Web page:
Also, the Kindle comes with 3G service included. Apple's entangling alliances in that field are well known, but I will say it anyway: an Apple eBook content network driven over Sprint's network would not play well with AT&T, on whom Apple relies for its, er, "other" 3G project. Why not bundle 3G with the iPhone or iPod Touch, or even our mythical reader? Even if such a move were obviously rational, Apple hasn't shown any desire to go in that direction, preferring the subsidy/carrier model. They don't seem to want to switch. An iPod Touch or MacBook Air with 3G is the most radical I can see Apple getting. Certainly, a new paradigm of connectivity ("it's included!") is not best rolled out as part of a new paradigm of product, at least, for Apple. Amazon seems OK with offering a doubly unusual package, and seeing how it sells.

The Kindle also does one thing really well - process and display free and not-free text. It does a good job negotiating DRM issues with the latter, via What the Kindle isn't is a software platform. It doesn't run an OS with anything like the chops of OS X. Who knows what is hacked up to operate it, but it isn't able to go beyond "what it takes to make the Amazon Kindle tick", end of story. Apple has far greater aspirations for its hardware and software. The "Classics" app, which comes with public domain books and allows for dressy reading on the iPhone, encompasses the Kindle's mission and then some, and the device also makes phone calls, plays music, and offers a few hundred thousand other applications or features. Apple's target market is that which is encompassed by a palm-sized OS X machine constrained to signed applications and a branded network. The putative Apple Kindle-sized device with physical keyboard, and iPod shuffle-sized "page" buttons, takes a once-elegant, pocketable iPod/iPhone device, and makes it far less interesting to most of the market. Yes, a small segment of the market may buy the Apple device instead of a Kindle to accompany their smartphone, but Apple's current offering captures most of those customers, and does not sacrifice dozens of other markets.

So, to all of those who wish Apple was out front in eBooks, please turn to the Nomad Jukebox for a good representation of the last pre-iPod stab at mobile music, and then envision the best Kindle 3 you can. Both were or are, respectively, cannon fodder for the palm platform of universals, not vertical niches, that Apple is building. Will we someday see an iPhone with a bigger screen and a narrower market target? Sure. It certainly won't be sold as an eBook reader first, and everything else later, no matter how many Kindles Amazon sells.

Wednesday, February 4, 2009

Does Apple spend too much on ads?

That is the question posed, and affirmed, here. The reasoning is that Vista "dug its own grave", and Apple is piling on advertising OS X on Macs, and doing so for the sake of ego.

Does anyone remember when Windows ME "dug its own grave" crushing dominance, or Windows 3.1 turning people away from the more-advanced Mac OS because "it's what everyone is buying"? There were other reasons for the Mac's slide, but Apple's ads then were not effective in the least. Bewildering Performa variants and a muddled message, and the mainstream consumer forgot the product. PCs were it. The I'm a PC ads, the Seinfeld ads, even the Zune, is convincing when fatted with a marketing department as rich as Microsoft's. A deafening silence in response would be cataclysmic, on the iPod/iPhone front a seeming retreat, and for the Mac a sign of "another luxury good losing momentum", not the platform resurgent it is now.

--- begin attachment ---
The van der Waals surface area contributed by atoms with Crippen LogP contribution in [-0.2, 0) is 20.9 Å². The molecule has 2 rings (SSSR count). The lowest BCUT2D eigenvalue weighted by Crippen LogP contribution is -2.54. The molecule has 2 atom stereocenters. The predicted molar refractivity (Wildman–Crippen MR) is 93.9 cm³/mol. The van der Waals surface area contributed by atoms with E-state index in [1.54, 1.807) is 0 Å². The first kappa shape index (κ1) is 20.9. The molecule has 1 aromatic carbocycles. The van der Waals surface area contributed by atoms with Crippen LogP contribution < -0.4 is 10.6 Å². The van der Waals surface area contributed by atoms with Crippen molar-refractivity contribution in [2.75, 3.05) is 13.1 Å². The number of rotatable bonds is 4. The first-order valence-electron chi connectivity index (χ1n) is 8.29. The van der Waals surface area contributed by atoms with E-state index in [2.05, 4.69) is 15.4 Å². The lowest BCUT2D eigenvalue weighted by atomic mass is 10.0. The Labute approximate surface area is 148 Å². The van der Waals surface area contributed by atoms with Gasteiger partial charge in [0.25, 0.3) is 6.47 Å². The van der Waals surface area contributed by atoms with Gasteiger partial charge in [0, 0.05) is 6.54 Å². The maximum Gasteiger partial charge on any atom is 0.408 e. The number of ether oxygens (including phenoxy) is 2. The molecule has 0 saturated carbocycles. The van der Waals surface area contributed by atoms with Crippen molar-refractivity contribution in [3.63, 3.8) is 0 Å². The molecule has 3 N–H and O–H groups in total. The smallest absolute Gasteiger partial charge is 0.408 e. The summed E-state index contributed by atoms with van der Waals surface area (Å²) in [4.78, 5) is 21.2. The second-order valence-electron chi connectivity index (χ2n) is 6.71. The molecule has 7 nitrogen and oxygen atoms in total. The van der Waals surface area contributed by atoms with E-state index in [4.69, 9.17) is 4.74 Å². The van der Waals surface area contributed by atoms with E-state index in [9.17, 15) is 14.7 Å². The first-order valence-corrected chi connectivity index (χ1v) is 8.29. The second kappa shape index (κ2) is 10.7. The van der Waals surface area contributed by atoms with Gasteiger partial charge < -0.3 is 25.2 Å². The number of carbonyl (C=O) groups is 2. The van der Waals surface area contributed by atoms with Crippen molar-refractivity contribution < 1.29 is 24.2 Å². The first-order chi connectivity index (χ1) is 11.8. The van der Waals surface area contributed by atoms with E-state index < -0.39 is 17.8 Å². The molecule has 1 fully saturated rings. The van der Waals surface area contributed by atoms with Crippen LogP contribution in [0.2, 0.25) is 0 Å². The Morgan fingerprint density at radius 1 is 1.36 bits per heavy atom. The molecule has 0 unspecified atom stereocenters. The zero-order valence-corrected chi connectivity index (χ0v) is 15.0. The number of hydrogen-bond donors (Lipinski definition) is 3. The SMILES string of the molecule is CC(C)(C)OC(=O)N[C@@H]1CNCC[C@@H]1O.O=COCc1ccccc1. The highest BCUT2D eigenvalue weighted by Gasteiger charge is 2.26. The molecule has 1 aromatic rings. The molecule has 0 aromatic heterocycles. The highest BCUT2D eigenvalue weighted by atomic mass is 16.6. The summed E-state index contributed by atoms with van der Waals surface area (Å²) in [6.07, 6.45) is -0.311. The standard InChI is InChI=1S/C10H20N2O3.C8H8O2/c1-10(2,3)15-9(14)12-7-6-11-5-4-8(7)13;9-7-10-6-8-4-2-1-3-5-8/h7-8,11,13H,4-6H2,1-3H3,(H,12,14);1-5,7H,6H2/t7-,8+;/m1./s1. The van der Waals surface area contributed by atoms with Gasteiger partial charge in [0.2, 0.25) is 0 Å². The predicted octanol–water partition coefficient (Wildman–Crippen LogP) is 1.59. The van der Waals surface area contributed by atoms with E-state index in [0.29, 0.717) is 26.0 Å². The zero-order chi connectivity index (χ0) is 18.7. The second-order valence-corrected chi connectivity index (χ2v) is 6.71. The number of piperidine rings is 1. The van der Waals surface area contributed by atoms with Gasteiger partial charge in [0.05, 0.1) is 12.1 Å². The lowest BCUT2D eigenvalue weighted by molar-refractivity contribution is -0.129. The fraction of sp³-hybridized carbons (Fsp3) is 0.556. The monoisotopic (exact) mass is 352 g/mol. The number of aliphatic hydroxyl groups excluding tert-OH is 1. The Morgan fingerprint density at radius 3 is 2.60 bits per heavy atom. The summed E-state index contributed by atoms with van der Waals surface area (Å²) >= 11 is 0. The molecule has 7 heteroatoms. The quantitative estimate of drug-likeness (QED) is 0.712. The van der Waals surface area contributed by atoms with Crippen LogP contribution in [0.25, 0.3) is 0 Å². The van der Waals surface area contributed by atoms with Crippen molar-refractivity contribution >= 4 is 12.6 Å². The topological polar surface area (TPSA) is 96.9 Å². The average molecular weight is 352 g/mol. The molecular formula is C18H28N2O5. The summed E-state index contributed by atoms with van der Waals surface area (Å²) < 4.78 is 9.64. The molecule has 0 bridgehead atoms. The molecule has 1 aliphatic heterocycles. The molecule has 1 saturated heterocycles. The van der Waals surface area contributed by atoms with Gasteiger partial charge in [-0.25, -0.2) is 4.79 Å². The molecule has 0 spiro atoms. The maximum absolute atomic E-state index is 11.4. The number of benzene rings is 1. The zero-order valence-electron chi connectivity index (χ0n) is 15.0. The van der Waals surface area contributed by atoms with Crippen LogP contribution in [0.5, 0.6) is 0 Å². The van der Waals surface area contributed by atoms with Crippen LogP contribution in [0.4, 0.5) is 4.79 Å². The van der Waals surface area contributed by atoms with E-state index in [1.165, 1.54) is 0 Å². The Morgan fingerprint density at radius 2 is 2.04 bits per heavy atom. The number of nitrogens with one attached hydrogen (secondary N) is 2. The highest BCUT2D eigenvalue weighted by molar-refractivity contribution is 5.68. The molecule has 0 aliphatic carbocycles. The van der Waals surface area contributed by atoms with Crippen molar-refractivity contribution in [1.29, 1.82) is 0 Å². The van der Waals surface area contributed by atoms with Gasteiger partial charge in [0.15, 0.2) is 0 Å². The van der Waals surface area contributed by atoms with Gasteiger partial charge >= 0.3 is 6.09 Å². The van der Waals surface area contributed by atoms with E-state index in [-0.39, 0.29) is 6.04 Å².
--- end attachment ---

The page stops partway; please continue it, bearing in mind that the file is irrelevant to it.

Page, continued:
Jobs wanted 10% of the market when he returned to Apple, and he said so explicitly in the Think Different era ("if we can convince 5 more people out of a hundred", when Mac share was less 5% than 2%.) Apple is there by certain measures, sure, but Jobs wanted to use the perquisites of 10% share, not achieve it and slide back.

Tuesday, February 3, 2009

Still Misunderstanding Apple

A recent hosanna slung Apple's way by the NY Times demonstrates how badly most understand Apple's current relevance.

Apple is a leader and innovator in its various markets, but not because, as the Times says in its final paragraph, "Apple is...willing to draw colorful juxtapositions with its rivals." It got to where it is by being, by living, its strategy devoutly. The Mac was a colorful juxtaposition to the IBM PC when it was released, and though the dominant company has changed, it remains exactly what it was when released. It is an operating environment unique to its hardware with an emphasis on graphics running only on proprietary hardware in an especially thoughtful and elegant physical enclosure. (Please spare me the Hackintosh, it is irrelevant at the very least to Apple's marketing.)

The iPod is not a colorful juxtaposition, and it has never been sold as such. The iPhone is a unique offering, and really a "hardware and software" proposition like the Mac, but it is portrayed as the first incarnation of what will be the dominant offering, like the iPod in the beginning. The Mac, though, was always an "alternative", though I suspect Apple hemmed the message in at first to spare the Apple II, and then stuck with it when the Mac was not "the iPod" of personal computers. Apple has assumed a brash, anti-establishment image with people older than the iPod because it primarily sold the Mac in a period of corporate and market decline, but it is wrong to assume that it wants or still adopts that mantle.


The Mac is more pleasurable to surf with than Linux, as verified by the computer literate community. All of the surveyed must be real computer nerds to run the boxes they do, and the boxes are all generalized PC hardware configurations. Win2k still beating Linux is one thing, but a newer, closed, actively hostile OS? A consumer condemnation, even in the face of the "netbook phenomenon." I use quotes because the disposable, under-capable computer is no place to look for the future, let alone phenomena.